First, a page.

On the basis of the National Coordinating Council for Medication Error Reporting and Prevention Index, 218 AEs (52.7%) were category E (contributed to or resulted in temporary patient harm and required intervention), and 146 (35.3%) were category F (contributed to or resulted in temporary patient harm and required initial or prolonged hospitalization).
Twelve percent of AEs were more severe: 5 (1.2%) AEs resulted in permanent harm (category G), 42 (10.1%) were life-threatening (category H), and 3 (0.7%) were fatal or contributed to a patient's death (category I).
On average, AE rates were higher at teaching hospitals than at nonteaching hospitals (26.2 vs 5.1 AEs per 1000 patient days; P < .001). The researchers note that children in teaching hospitals often have more complex medical needs; however, it is also possible that children receive safer care in nonteaching hospitals.
Pediatric patients with chronic conditions had higher AE rates than children who did not have a chronic condition (33.9 vs 14.0 AEs per 1000 patient days, P < .001).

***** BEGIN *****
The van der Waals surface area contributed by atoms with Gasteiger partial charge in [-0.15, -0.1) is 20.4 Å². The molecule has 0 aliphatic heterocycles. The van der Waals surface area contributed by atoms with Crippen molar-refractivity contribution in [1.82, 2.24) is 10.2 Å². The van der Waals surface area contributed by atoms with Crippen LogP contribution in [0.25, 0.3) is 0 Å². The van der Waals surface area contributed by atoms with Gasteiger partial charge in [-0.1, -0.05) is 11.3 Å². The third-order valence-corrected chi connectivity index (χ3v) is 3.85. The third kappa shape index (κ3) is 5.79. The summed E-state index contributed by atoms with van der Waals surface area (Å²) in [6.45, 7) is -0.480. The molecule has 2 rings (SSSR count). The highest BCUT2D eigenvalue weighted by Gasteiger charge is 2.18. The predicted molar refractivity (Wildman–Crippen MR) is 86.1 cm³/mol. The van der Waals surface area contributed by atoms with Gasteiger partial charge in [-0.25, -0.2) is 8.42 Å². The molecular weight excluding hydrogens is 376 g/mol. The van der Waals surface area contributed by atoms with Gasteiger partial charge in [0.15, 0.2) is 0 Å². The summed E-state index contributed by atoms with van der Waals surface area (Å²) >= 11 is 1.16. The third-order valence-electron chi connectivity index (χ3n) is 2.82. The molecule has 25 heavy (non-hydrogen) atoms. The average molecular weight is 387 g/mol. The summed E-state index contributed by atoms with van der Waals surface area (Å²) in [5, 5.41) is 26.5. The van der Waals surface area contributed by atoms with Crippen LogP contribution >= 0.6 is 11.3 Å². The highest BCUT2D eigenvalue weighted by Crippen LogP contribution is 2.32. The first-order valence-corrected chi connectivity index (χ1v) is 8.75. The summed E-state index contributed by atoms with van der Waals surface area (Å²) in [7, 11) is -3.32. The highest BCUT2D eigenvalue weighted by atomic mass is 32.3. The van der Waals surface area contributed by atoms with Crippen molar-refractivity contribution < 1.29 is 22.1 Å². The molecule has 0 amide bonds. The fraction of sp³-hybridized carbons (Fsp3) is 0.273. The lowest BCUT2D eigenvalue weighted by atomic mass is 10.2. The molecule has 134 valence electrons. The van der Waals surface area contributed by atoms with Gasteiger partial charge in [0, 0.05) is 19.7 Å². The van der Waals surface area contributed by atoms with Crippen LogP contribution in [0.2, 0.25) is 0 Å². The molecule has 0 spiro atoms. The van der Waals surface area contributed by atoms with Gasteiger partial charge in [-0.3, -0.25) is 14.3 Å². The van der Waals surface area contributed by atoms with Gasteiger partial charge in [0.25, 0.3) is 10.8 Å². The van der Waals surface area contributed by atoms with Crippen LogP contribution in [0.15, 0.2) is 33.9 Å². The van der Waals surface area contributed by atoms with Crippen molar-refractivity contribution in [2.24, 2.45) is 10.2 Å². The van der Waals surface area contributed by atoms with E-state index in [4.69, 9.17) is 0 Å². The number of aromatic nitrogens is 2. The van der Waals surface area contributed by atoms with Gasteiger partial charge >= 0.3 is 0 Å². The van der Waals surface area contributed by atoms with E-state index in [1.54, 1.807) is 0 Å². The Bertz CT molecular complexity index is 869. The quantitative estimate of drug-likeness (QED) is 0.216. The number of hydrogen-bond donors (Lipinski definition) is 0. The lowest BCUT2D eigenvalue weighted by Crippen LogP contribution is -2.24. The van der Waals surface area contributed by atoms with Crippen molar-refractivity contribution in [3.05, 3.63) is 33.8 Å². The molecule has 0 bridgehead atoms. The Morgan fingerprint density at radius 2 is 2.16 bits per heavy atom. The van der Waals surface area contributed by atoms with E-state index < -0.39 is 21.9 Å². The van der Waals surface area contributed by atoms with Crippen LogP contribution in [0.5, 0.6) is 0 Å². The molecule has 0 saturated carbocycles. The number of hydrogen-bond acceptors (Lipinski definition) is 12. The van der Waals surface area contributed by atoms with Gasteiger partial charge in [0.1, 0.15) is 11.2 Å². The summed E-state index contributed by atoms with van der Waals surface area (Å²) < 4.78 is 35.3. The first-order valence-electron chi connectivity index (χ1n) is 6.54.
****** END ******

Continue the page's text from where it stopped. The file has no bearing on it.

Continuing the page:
Slightly more than half of the AEs (210; 50.7%) were preventable, with 9.5 preventable AEs (95% CI, 8.2 - 10.8) per 1000 patient days and 5.5 preventable AEs (95% CI, 4.8 - 6.3) per 100 admissions.
AE rates did not change significantly over time in multivariate analyses adjusted for potential confounders, including chronic condition indicators, hospital type, age, sex, and insurance. "Poisson regression in which hospital-level clustering and changes over time were accounted for revealed a nonsignificant 1.2% increase per year in rate of AEs per 1000 patient days (relative increase in risk per year = 1.012 [95% CI 1.00–1.03]; P = .10)…and AEs per 100 admissions likewise did not change (risk factor = 1.00 [95% CI 0.98–1.017]; P = .998)," the authors write.
Trigger Tools May Still Miss Some Adverse Events